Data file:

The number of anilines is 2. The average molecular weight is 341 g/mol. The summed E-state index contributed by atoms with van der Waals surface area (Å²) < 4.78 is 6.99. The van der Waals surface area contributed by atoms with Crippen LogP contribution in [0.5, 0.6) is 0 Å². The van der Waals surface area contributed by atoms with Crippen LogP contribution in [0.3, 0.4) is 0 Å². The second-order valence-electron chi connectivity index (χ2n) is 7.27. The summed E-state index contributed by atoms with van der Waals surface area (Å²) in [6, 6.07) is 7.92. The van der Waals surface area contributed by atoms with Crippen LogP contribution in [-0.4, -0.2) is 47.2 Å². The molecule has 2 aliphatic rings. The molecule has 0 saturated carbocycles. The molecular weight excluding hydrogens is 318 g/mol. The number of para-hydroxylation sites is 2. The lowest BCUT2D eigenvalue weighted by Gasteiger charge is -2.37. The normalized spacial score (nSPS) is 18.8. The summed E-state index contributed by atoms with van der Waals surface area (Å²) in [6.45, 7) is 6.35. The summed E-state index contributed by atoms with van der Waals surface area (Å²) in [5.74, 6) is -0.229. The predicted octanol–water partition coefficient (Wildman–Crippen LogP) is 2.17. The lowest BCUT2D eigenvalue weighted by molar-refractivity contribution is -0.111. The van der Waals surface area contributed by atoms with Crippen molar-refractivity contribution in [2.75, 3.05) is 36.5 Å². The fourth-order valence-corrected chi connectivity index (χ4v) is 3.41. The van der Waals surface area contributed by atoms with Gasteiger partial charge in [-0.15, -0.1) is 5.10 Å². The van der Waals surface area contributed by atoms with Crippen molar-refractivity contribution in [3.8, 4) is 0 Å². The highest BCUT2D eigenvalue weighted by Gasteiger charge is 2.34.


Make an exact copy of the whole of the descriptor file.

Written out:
The number of anilines is 2. The average molecular weight is 341 g/mol. The summed E-state index contributed by atoms with van der Waals surface area (Å²) < 4.78 is 6.99. The van der Waals surface area contributed by atoms with Crippen LogP contribution in [0.5, 0.6) is 0 Å². The van der Waals surface area contributed by atoms with Crippen LogP contribution in [0.3, 0.4) is 0 Å². The second-order valence-electron chi connectivity index (χ2n) is 7.27. The summed E-state index contributed by atoms with van der Waals surface area (Å²) in [6, 6.07) is 7.92. The van der Waals surface area contributed by atoms with Crippen LogP contribution in [-0.4, -0.2) is 47.2 Å². The molecule has 2 aliphatic rings. The molecule has 0 saturated carbocycles. The molecular weight excluding hydrogens is 318 g/mol. The number of para-hydroxylation sites is 2. The lowest BCUT2D eigenvalue weighted by Gasteiger charge is -2.37. The normalized spacial score (nSPS) is 18.8. The summed E-state index contributed by atoms with van der Waals surface area (Å²) in [6.45, 7) is 6.35. The summed E-state index contributed by atoms with van der Waals surface area (Å²) in [5.74, 6) is -0.229. The predicted octanol–water partition coefficient (Wildman–Crippen LogP) is 2.17. The lowest BCUT2D eigenvalue weighted by molar-refractivity contribution is -0.111. The van der Waals surface area contributed by atoms with Crippen molar-refractivity contribution in [2.75, 3.05) is 36.5 Å². The fourth-order valence-corrected chi connectivity index (χ4v) is 3.41. The van der Waals surface area contributed by atoms with Gasteiger partial charge in [-0.15, -0.1) is 5.10 Å². The van der Waals surface area contributed by atoms with Crippen molar-refractivity contribution in [3.8, 4) is 0 Å². The highest BCUT2D eigenvalue weighted by Gasteiger charge is 2.34.